BRUSSELS, Belgium (AP) -- A review of the agreement that allows the U.S. access to trans-Atlantic aircraft passenger lists will begin in the next few weeks, officials said Thursday.
''We will have a team of officials going out from Brussels to the U.S. looking precisely how the agreement is being implemented,'' said Jonathan Faull, an official in the EU commission's directorate for justice and home affairs, after meeting Rand Beardsworth, acting undersecretary in the U.S. Department of Homeland Security.
The agreement, which went into effect last year and is to last for 3½ years, gives U.S. authorities access to information about passengers on trans-Atlantic flights.
The information is checked against U.S. databases to determine if any travelers are terrorist threats.
EU officials will inspect airports and agencies where the data is used during the review, Faull said.
The deal is vehemently opposed by a majority of lawmakers in the European Parliament which decided last year to take the deal to the EU's high court to try and get it scrapped.
The EU assembly, backed by privacy advocate groups, argues the deal violates EU privacy rules.
Beardsworth said the data transfer deal had been working and said the United States is ''very much committed to carrying out this review.''
He said the passenger data deal had nothing to do with the recent spate of trans-Atlantic flights that had been diverted over fears they contained passengers on American no-fly lists.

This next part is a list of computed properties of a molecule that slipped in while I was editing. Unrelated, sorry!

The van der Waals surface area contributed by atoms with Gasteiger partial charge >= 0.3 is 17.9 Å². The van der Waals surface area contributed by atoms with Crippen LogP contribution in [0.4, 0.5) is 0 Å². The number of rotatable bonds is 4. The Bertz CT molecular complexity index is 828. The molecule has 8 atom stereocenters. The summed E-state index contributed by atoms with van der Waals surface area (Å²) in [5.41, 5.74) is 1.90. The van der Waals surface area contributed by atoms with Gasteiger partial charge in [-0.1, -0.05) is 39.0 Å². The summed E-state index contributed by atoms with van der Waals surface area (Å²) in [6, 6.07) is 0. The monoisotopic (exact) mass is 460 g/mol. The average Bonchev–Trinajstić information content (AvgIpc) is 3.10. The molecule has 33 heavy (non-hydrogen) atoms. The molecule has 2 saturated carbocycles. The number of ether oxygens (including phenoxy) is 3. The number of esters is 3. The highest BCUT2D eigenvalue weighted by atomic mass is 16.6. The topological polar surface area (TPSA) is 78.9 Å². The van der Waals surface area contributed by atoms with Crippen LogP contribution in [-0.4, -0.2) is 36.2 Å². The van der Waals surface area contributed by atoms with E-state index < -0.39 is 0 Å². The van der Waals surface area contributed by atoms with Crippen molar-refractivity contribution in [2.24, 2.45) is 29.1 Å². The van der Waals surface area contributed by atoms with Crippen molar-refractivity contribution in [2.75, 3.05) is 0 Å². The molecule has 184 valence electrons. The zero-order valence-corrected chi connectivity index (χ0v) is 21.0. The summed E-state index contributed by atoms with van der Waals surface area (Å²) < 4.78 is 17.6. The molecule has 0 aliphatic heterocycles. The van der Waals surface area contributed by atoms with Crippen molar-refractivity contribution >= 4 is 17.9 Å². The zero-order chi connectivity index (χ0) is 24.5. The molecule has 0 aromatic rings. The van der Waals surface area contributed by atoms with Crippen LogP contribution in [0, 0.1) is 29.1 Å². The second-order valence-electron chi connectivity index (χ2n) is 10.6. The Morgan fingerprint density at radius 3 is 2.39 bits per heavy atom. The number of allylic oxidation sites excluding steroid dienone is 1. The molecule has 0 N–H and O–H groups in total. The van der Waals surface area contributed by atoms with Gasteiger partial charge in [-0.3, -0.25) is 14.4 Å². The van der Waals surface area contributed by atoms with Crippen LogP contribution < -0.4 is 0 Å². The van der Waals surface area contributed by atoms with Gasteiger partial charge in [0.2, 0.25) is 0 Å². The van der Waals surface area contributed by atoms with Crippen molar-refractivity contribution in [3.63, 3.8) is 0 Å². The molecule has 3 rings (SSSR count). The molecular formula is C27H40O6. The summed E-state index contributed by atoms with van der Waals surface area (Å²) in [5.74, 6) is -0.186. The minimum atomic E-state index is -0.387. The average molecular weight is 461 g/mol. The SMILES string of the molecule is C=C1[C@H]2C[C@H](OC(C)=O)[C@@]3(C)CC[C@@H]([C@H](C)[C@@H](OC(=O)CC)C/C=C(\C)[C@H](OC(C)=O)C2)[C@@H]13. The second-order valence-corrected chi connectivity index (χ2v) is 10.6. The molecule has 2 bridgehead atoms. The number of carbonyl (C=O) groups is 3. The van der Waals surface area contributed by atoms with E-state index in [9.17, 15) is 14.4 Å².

Last week an Air France flight from Paris to Boston was diverted to the U.S. state of Maine because U.S. authorities wanted to check a passenger. Last September, a London-to-Washington flight carrying the singer formerly known as Cat Stevens was diverted to the same airport.
He said diversions could be prevented if data was handed over to U.S. authorities prior to the departure of flights
The talks also focused on other anti-terror security cooperation between the 25-nation EU and Washington, including boosting security of passports, visa waivers and transport security in cargo and shipping.
The U.S. Congress warned EU countries earlier this year not to expect another deadline extension to implement new U.S. rules on issuing biometric passports but the EU has said it will not be ready by the Oct. 26 deadline.
Washington has said that all EU passports issued after that date will need to have biometric security elements, fitted with a microchip containing facial features, if the passport holder wants to enter the United States.
Washington has warned that without the agreement, airlines failing to share passenger information face fines of up to US$6,000 per passenger and the loss of landing rights.
Washington and Brussels hope to reach a permanent deal to replace the interim one sometime next year.
U.S. and European negotiators reached an interim deal Friday on sharing trans-Atlantic air passenger data for anti-terrorism investigations, concluding arduous talks that highlighted divisions over...
The 25 EU governments are expected to give final approval to the interim deal next week.